Stunt Kite Flying

Stunt kites are fun to fly and great exercise for your upper limbs and shoulders in a totally different action to pushing a wheelchair. It is all pull on your wrists, elbows and shoulder girdle rather than a push action and it doesn't hurt me at all (unless the kite pulls me out of my chair - which has happened).

I've often been flying and a gust has come up and dragged the chair against its breaks forward, and only a few times pulled me out. That is why I tend to fly small kites up to 1,400 mm wide.

With my lack of grip, I've developed a range of straps that go around my wrist to 'hold onto' the twin string stunt kites I fly. The biggest problem is that you can't throw away the lines in an emergency such as wind gusts or accidental collisions so you need to be careful.

I have also made a belt with a pulley mounted on it so that I can fly big kites in strong winds. I've flown kites that required a rope tied to the back of that strap, that goes around my waist and the chair frame, and is then tied down to a car or fence.

I own five different kites at the moment with some better than others in differing conditions.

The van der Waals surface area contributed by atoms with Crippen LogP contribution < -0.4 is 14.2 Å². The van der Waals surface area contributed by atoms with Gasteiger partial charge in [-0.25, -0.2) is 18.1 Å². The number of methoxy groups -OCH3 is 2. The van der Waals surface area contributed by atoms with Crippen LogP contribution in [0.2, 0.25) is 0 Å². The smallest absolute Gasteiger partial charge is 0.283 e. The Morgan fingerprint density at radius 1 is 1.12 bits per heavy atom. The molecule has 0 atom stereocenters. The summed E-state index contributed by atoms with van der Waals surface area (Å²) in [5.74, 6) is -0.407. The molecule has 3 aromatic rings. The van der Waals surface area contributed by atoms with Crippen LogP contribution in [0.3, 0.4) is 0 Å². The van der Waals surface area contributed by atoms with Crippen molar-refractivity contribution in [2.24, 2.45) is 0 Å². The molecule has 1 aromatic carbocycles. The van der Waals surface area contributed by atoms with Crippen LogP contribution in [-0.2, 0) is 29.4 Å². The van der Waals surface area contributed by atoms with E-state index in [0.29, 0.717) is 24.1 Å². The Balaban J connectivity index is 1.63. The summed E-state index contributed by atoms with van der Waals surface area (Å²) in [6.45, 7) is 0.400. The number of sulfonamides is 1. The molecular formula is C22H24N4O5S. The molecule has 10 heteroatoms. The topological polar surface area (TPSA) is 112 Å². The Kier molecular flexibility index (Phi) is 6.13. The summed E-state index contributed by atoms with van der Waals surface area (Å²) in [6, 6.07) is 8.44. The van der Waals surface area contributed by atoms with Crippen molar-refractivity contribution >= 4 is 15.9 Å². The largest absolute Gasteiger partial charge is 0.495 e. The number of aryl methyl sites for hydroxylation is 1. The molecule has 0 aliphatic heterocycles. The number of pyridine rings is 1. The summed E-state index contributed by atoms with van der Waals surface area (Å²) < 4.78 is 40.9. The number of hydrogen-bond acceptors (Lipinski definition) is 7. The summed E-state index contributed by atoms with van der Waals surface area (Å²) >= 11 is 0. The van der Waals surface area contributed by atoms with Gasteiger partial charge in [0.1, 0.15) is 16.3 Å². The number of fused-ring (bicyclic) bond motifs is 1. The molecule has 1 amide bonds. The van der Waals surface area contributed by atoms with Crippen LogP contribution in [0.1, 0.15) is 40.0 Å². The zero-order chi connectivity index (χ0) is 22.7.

Some I let learners use while others are just too touchy to fly and any overcontrol causes them to tumble from the sky.

Stunt kites are something I can highly recommend as it is fun, not too expensive to start with (high performance kites can be expensive), great exercise, gets you out into the fresh air with something to do, exercises the mind as well as the body as you have to think fast, and best of all can be a great way to make friends.

Other kite flyers respect you for being able to fly despite your disability and spectators forget you are disabled and have an excuse to talk to you as just another human being.

It can also be a great idea for a present as people have problems buying things for people in wheelchairs as they don't know what we really would like. Put a kite on your next birthday/xmas list.

Last revised 29 March, 2003.

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